MPs and activists stepped up their campaign for justice yesterday after demanding the government release the remaining secret papers on the Shrewsbury pickets.
Shrewsbury 24 campaigners joined MPs and trade unionists calling for the release of the documents on the pickets - who were convicted under a near-100-year-old law following a building strike in 1972 - after former justice secretary Kenneth Clarke said papers on the controversial case won't be released until 2021 on grounds of national security.
The 24 building trade unionists were charged with criminal offences in 1972 in what supporters believe was a direct ploy by the Tory government to intimidate an increasingly vocal and militant labour movement at the time.
A year after the strike ended they were put on trial in Shrewsbury after being charged under the 1875 Conspiracy Act.
Ricky Tomlinson and Des Warren were imprisoned.
It has been described as the biggest miscarriage of justice to the trade union movement of the last century.
Mr Warren, who died in 2004, put forward his version of events in his autobiography The Key To My Cell and his death has been linked with long-term effects of the treatment he received during his incarceration.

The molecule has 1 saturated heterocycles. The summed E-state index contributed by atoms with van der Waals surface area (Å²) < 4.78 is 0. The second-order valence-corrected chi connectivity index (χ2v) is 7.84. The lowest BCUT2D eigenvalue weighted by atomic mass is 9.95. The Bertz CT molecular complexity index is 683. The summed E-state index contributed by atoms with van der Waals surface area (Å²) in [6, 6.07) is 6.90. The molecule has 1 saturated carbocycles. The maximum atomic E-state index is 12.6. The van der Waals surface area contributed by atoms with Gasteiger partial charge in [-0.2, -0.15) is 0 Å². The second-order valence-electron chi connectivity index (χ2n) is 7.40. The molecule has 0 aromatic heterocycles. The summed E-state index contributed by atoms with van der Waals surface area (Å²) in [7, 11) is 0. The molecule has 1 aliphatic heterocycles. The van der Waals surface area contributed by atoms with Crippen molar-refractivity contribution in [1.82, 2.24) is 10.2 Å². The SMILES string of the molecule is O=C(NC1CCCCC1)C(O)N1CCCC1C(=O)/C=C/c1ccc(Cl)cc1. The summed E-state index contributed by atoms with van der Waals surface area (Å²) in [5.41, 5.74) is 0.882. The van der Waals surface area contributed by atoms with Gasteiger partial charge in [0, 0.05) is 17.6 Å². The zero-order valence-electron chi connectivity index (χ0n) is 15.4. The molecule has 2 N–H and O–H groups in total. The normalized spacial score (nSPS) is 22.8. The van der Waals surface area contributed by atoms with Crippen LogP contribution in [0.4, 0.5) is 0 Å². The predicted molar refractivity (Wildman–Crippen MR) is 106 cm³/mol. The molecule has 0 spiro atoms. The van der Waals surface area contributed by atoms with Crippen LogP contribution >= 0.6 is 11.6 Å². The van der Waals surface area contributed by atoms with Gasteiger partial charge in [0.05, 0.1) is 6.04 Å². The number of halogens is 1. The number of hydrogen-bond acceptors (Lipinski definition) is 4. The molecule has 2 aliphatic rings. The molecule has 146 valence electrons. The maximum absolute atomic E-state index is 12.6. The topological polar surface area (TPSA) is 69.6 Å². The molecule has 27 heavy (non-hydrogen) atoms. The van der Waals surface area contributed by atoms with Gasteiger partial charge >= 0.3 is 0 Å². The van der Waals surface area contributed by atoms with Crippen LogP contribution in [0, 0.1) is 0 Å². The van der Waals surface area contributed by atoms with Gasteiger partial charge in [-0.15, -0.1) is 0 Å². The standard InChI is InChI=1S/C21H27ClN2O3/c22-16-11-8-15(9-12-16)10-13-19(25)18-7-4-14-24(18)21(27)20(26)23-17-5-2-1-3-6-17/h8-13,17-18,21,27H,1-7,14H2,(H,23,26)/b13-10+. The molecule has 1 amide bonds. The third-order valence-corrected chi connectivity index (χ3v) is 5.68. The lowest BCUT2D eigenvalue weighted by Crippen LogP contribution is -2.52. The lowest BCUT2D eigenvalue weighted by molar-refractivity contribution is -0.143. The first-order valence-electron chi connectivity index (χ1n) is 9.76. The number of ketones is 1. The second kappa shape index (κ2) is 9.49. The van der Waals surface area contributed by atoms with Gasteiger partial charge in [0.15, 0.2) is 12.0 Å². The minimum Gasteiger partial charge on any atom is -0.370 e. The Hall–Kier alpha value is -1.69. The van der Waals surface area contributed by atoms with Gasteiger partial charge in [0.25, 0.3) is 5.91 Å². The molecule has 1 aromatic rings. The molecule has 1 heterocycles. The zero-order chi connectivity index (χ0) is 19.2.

Construction union Ucatt general secretary Steve Murphy and MPs David Hanson, John McDonnell and Tom Watson will hold a press conference in Parliament tomorrow calling the government to reverse the decision.
Filmmaker Ken Loach, TUC general secretary Frances O'Grady, Unite general secretary Len McCluskey and Mr Tomlinson will also attend.
Mr Murphy said: "News that the government papers will not be published for another 10 years is appalling.
"What it is hiding is a massive government conspiracy, which shows that Robert Carr - the then home secretary - connived with police and security forces at the behest of construction companies to make an example of ordinary construction workers."
The publication delay and the possibility that this could hold up the fight for justice for the pickets is particularly controversial given the age of the surviving pickets - the oldest picket is 84 and the youngest is 64.
For years there has been a determined campaign to reverse the verdicts on appeal to the criminal cases review commission.
Mr Tomlinson tabled an online petition last month demanding full disclosure.
Mr Murphy said: "There are many things this government has done which are evil and this is the latest. It knows the pickets are elderly.
"But in order to avoid the truth of what that Conservative government did it is trying to bury those papers in the hope that all the pickets will be dead and that no-one will be campaigning for the truth."
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